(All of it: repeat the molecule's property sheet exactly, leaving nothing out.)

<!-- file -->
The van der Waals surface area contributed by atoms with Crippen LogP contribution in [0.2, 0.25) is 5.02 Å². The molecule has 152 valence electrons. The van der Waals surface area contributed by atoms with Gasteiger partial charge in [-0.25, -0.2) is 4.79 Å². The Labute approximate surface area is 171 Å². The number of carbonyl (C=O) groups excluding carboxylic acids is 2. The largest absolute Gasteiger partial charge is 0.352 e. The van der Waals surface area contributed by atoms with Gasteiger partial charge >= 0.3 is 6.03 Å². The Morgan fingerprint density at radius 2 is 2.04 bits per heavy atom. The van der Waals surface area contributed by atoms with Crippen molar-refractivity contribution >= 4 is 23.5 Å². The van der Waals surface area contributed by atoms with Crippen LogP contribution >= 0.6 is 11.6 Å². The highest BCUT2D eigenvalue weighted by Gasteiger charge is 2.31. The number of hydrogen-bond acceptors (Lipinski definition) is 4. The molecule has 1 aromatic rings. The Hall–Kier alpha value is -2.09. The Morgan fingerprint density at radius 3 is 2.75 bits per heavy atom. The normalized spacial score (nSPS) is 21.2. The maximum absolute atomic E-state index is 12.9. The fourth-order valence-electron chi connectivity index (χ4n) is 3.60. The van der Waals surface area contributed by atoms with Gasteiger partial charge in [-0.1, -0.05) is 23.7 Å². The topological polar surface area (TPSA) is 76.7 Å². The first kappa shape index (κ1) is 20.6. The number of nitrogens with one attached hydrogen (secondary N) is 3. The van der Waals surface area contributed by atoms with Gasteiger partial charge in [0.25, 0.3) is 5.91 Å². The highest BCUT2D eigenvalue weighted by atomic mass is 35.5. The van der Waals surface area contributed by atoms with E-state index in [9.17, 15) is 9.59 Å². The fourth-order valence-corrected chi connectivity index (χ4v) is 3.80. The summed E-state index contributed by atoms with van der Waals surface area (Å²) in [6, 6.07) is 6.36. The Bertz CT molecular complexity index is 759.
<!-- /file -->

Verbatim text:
The van der Waals surface area contributed by atoms with Crippen LogP contribution in [0.2, 0.25) is 5.02 Å². The molecule has 152 valence electrons. The van der Waals surface area contributed by atoms with Gasteiger partial charge in [-0.25, -0.2) is 4.79 Å². The Labute approximate surface area is 171 Å². The number of carbonyl (C=O) groups excluding carboxylic acids is 2. The largest absolute Gasteiger partial charge is 0.352 e. The van der Waals surface area contributed by atoms with Gasteiger partial charge >= 0.3 is 6.03 Å². The Morgan fingerprint density at radius 2 is 2.04 bits per heavy atom. The van der Waals surface area contributed by atoms with Crippen molar-refractivity contribution >= 4 is 23.5 Å². The van der Waals surface area contributed by atoms with Crippen LogP contribution >= 0.6 is 11.6 Å². The highest BCUT2D eigenvalue weighted by Gasteiger charge is 2.31. The number of hydrogen-bond acceptors (Lipinski definition) is 4. The molecule has 1 aromatic rings. The Hall–Kier alpha value is -2.09. The Morgan fingerprint density at radius 3 is 2.75 bits per heavy atom. The normalized spacial score (nSPS) is 21.2. The maximum absolute atomic E-state index is 12.9. The fourth-order valence-electron chi connectivity index (χ4n) is 3.60. The van der Waals surface area contributed by atoms with Gasteiger partial charge in [-0.1, -0.05) is 23.7 Å². The topological polar surface area (TPSA) is 76.7 Å². The first kappa shape index (κ1) is 20.6. The number of nitrogens with one attached hydrogen (secondary N) is 3. The van der Waals surface area contributed by atoms with Gasteiger partial charge in [0.25, 0.3) is 5.91 Å². The highest BCUT2D eigenvalue weighted by atomic mass is 35.5. The van der Waals surface area contributed by atoms with E-state index in [9.17, 15) is 9.59 Å². The fourth-order valence-corrected chi connectivity index (χ4v) is 3.80. The summed E-state index contributed by atoms with van der Waals surface area (Å²) in [6, 6.07) is 6.36. The Bertz CT molecular complexity index is 759.